“It highlights just how much work Russia needs to do to improve its investment image,” said Chris Weafer, chief strategist at Uralsib brokerage. “Not so much of a long road to walk as a steep cliff to climb.”

    The PwC report follows the annual publication of the Corruption Index by Transparency International, which ranked Russia, one of the world’s largest economies, at 146th-most-corrupt country on a par with Kenya and Ecuador.

    PwC listed South Africa as the world’s second-most fraudulent country, with a 62 percent response rate to the crime question, followed by Kenya with 57 percent, Canada with 56 percent, Mexico with 51 percent, and Ukraine with 45 percent.

    The percentage of Canadian firms saying they were victims of fraud rose to its highest in six years.

    Economic Downturn

    PwC said the global economic downturn had significantly affected most organizations, where asset misappropriation, corruption, and bribery were the most common types of fraud.

    Sixty-two percent of respondents reported a decline in financial performance over the last 12 months and 40 percent of all respondents said the risk of economic crime had risen due to the recession.

    The situation in Russia looks set to get worse, PwC said.

    “Economic crime is and will remain a very serious risk for Russian organizations,” its report said.

    “The economic downturn is changing the nature and scale of the fraud and integrity risks that organizations face. The speed of change is such that opportunities to commit fraud will be prevalent.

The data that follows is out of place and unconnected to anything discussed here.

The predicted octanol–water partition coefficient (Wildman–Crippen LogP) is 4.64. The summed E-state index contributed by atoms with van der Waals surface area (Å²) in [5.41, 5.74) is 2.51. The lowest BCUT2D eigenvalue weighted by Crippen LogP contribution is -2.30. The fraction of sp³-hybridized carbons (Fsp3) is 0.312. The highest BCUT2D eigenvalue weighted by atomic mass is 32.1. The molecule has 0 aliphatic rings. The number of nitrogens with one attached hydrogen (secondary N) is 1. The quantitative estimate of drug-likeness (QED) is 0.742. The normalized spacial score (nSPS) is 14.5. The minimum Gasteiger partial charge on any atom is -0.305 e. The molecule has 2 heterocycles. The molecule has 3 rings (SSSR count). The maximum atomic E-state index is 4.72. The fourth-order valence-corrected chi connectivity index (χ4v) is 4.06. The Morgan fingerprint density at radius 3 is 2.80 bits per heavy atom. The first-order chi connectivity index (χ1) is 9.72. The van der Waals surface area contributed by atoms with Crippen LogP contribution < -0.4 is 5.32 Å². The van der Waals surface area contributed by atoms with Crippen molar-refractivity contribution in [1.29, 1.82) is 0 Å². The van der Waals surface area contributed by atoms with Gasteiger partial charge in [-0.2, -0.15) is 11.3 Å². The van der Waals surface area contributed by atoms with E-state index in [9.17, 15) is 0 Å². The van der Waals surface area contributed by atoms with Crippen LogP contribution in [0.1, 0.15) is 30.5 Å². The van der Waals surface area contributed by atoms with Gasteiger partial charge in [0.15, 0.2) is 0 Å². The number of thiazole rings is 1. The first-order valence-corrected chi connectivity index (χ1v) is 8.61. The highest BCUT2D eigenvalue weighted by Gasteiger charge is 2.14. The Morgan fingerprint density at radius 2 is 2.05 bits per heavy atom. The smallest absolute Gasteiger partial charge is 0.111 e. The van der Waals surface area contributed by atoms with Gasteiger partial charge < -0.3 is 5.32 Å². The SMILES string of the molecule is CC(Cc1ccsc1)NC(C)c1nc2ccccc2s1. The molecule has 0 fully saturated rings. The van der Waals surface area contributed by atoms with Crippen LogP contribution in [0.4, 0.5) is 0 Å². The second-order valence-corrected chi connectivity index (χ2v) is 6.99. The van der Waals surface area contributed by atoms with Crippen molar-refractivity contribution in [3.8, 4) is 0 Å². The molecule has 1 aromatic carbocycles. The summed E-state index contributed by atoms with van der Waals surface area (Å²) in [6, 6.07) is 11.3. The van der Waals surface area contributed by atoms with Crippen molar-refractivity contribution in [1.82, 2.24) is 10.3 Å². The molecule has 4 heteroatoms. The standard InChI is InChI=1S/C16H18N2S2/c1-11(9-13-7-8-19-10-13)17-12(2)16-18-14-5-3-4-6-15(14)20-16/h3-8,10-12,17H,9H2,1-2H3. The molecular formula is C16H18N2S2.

“More people will feel real pressure to ‘cross the line’ or look the other way while others do so.”

    Japan, Hong Kong, Turkey, and the Netherlands featured as the territories that reported the lowest levels of fraud with 9.6 percent, 13 percent, 15 percent and 15 percent respectively.

    PwC said over 3,000 respondents from 54 countries participated in its survey.


  12. Pingback: Pajamas Media » Putin Murders Another Lawyer

  13. Russia has never made a move towards enlightenment and freedom, rather they use words like; “openness and democracy” to continue their tyrranical rule.

    A tyranical state offers democracy to an unsettled occupation to usuage the weaker element of the revolutionary insurection.

    Always to reinstate the original tyranical dictatorship.

    Those who say that democracy is the goal, should rethink their aims.

    A genuine representative republic should be their goal.

    It may not be perfect, but name something better.